Here Are the Winners and Losers of the 2020 Census

Foiled expectations and concerns of Latino undercounts for some states.

Brian Cahn/Zuma

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The US Census Bureau, beleaguered by a pandemic and a now-defeated president who was intent on making America’s 2020 headcount even more partisan than usual, released its congressional reapportionment data this afternoon, showing political gains for the South and raising questions about the accuracy of the results.

Based on the population data tallied by census officials, Texas will gain two seats in the House of Representatives, and Colorado, Florida, Montana, North Carolina, and Oregon will each gain one. California, Illinois, Michigan, New York, Ohio, Pennsylvania, and West Virginia each will lose one seat.

The margins for some of the reapportionments were razor thin. Minnesota, for instance, was expected to lose a seat, but New York lost one after falling short by just 89 people. Texas, Florida, and Arizona all gained one less seat than predicted, raising concern that former President Donald Trump’s attempt to include a citizenship question on the census survey may have led to an undercount of Latinos. (Plus, Texas didn’t spend any money on census outreach.) The shift from in-person to digital outreach raised further obstacles for communities in areas that lack good wifi access, from unincorporated rural parts of South Texas to tribal reservations.

“The census numbers as a whole have been shaped by a lot of negative and positive forces,” notes Thomas Wolf, Senior Counsel and Spitzer Fellow at the Brennan Center for Justice. “We had wildfires, COVID, displacement, hurricanes, and massive political interference from the Trump administration on one side of the ledger.”

“But on the other side of the ledger,” he adds, “the Supreme Court blocked the citizenship question. Advocates were able to stop the Trump administration from rushing all of the counting process and the data process for apportionment. And nonprofits and philanthropies invested tens of millions of dollars into getting out the count as well.”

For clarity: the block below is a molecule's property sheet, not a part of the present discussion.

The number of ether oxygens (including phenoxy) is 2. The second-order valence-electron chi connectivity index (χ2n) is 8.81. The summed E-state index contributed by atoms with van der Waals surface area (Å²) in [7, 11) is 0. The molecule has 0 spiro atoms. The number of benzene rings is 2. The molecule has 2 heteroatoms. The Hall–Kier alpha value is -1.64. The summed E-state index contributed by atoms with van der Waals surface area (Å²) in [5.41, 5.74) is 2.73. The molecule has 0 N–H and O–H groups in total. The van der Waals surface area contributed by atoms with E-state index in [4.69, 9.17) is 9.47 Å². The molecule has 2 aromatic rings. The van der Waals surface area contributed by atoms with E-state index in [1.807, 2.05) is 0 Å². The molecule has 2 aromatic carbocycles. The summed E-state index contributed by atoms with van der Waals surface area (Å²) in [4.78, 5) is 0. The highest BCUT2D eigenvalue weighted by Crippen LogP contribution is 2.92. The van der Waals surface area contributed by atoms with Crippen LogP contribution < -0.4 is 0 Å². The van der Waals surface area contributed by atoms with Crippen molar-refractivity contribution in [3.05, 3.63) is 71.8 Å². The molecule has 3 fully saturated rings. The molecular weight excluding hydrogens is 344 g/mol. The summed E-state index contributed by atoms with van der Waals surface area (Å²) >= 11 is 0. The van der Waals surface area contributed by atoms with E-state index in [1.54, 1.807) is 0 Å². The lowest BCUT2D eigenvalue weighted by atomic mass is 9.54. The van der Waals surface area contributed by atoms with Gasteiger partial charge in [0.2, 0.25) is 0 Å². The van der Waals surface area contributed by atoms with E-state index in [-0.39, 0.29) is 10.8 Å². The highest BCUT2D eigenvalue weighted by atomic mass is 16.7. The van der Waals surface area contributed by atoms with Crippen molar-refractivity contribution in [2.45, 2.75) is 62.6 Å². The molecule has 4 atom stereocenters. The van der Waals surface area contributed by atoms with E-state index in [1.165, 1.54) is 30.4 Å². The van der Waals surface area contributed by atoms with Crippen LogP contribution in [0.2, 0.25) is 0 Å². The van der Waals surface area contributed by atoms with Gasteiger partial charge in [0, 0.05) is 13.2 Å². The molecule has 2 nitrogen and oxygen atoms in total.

It’s also notable that the count of where people lived on April 1, 2020, doesn’t reflect most COVID deaths, or the fact that a lot of people moved during the pandemic. Overall, the Census Bureau calculated a 2020 population of 331,449,281, up 7.4 percent from 2010. If accurate, this would represent the slowest rate of growth since the 1930s.

It will be difficult to say exactly how reapportionment may shift the nation’s political balance until August, when the Census Bureau is expected to release granular data and redistricting will begin. We also won’t know whether the count was equitable along racial and ethnic lines until the bureau completes its Post-Enumeration Survey next year, Wolf says.

“This question of how good the count was depends really heavily on what you want to use the count for, and getting those benchmarks and metrics that will help us really assess the count,” Wolf notes. “It’s only once we get all of those pieces of the puzzle together when we’ll really be able to say how good the 2020 census was. And so that story is really the story of the next year.”

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